Ritmo Brasileiro said...

Hey Fen,

I've enjoyed reading Mark Steyn before. He can be entertaining and insightful and I enjoyed watching him take the case for free speech right to the Canadian tribunals charging him with abusing it. He did a good job with that and also goes into a lot of worthwhile details with other newstories he's covering.

I've enjoyed Hugh Hewitt, as well. But mostly in the past. I think he's more open-minded than he likes to show.

I don't like listening to NPR's news coverage, but that's mostly because Robert Siegel's voice (All Things Considered) sounds like his mouth is all crunched up like those WB cartoon characters after eating a bunch of alum.

I don't like Terry Gross, and listen to Marty Moss-Coane with a grain of salt but occasionally Terry's interview subjects are worth listening to -- Tracey Morgan for instance.

When they do stories on reformed left-wing radicals I actually found that coverage kind of funny. Especially when they give it such a serious tone and musical background to a guy figuring out that violence wasn't going to bring about some left-wing/anarchistic revolution.

Fen said...

Ritmo: I enjoyed watching him take the case for free speech right to the Canadian tribunals charging him with abusing it.

Wow. Fen and Ritmo have something in common.

The internets must be br-

Freeman Hunt said...

Heh. Juan Williams is a badass.

I think the anger is entirely genuine, and I'm glad he's pushing back hard. Fight the bullshit!

Fen said...

Micheal: I read the NYT daily. I read important articles twice, the second time to observe whether or not there are any named sources at all. It is amazing that the first reading is not enough, I read carefully, of so I think, and yet it takes that second go through to note that some or most could be invented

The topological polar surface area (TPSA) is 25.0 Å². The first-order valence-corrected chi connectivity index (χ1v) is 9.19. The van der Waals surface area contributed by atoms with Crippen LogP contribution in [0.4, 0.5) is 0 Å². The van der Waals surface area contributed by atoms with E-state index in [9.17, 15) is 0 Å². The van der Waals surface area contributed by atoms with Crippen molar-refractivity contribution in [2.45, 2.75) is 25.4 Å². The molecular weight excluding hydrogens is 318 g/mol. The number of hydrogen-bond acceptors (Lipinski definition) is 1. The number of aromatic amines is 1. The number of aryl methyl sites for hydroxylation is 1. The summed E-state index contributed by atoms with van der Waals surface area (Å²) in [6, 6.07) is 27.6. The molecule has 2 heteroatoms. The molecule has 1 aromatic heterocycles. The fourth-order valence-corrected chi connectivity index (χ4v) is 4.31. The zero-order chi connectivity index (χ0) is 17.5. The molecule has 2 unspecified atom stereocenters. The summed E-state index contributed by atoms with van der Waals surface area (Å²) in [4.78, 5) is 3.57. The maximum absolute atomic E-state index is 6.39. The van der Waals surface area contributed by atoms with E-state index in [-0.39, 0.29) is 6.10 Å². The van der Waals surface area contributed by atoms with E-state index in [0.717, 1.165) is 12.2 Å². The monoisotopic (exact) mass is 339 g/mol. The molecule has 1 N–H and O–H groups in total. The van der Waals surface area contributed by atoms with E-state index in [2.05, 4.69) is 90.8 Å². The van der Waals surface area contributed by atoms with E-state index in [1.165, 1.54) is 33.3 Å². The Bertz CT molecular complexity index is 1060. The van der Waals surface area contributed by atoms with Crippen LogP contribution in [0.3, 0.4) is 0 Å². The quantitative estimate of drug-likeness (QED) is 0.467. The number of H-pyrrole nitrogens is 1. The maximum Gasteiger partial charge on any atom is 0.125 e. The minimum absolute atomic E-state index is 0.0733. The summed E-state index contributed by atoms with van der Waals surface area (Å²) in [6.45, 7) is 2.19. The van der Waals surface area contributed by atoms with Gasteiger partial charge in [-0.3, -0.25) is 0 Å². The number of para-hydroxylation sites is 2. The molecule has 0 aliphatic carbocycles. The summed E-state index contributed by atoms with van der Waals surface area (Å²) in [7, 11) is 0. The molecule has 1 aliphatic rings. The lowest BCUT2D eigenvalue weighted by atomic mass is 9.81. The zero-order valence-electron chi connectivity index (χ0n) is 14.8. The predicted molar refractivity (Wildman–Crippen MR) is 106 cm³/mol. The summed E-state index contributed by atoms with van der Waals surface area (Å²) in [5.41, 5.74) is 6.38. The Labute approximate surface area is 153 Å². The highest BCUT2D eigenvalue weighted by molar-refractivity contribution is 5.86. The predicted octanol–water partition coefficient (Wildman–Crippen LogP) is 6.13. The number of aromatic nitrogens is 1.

I think its interesting that we got to the same result through different angles.

I'm looking for the other side of the story, you're looking for transparent sourcing.

Both approaches found the NYTs wanting.

victoria said...

Now Juan has descended into the Fox hole of whining. So you got fired. So Fox hired you for $2million. Bite the hand that fed you for 10 years and, when Fox is tired of your "liberal" (which he's not) views, you will want to go back to NPR to gain some much needed cred. Now I don't approve of his firing and whoever did so should be fired themselves. But, but, but, becoming a rallying cry for Fix does not buy you any credibility with the people who listened to you on both stations.

I love you, Juan, when you did Talk of the Nation. I loved you as a commentator on NPR and on Fox, but now you are done for me.

BTW, I will not stop listening to NPR. I many never contribute to them again but I will continue to listen to their programs. Better than anything else on the radio.


Vicki from Pasadena

Fen said...

becoming a rallying cry for FOX does not buy you any credibility with the people who listened to you on both stations.

Thats only true if you are considering all the people that droppped NPR this week.

After this, anyone who still listens to NPR is too far removed from the term "credibility" to be considered.

Penny said...

"Wow. Fen and Ritmo have something in common."

Each and every one of us have something in common. Sometimes we have to talk long enough and openly enough to figure that out. Sometimes we need to silence ourselves long enough to HEAR.

It's never about the road you take, folks. It's only about reaching some better destination.

Congrats to Fen and Ritmo!

NotYourTypicalNewYorker said...

"Barack Obama's golf cart is a Cadillac Escalade."


I believe this with all of my heart and soul...

MadisonMan said...

Nina won't be sending Juan a Christmas card this year. And forget about getting any of Mama Stanberg's Cranberry relish.

Henry said...

Yogi Berra eventually forgave George Steinbrenner and returned to Yankee Stadium. And then Steinbrenner died.

Synova said...

"Now I don't approve of his firing and whoever did so should be fired themselves. But, but, but,.."

But he's not really a liberal anyway, but he's biting the hand that fed him instead of being sufficiently grateful, but... what? But, but, but... he didn't behave himself. But he didn't conform. But he didn't understand the rules. But there has to be a way to make this his fault.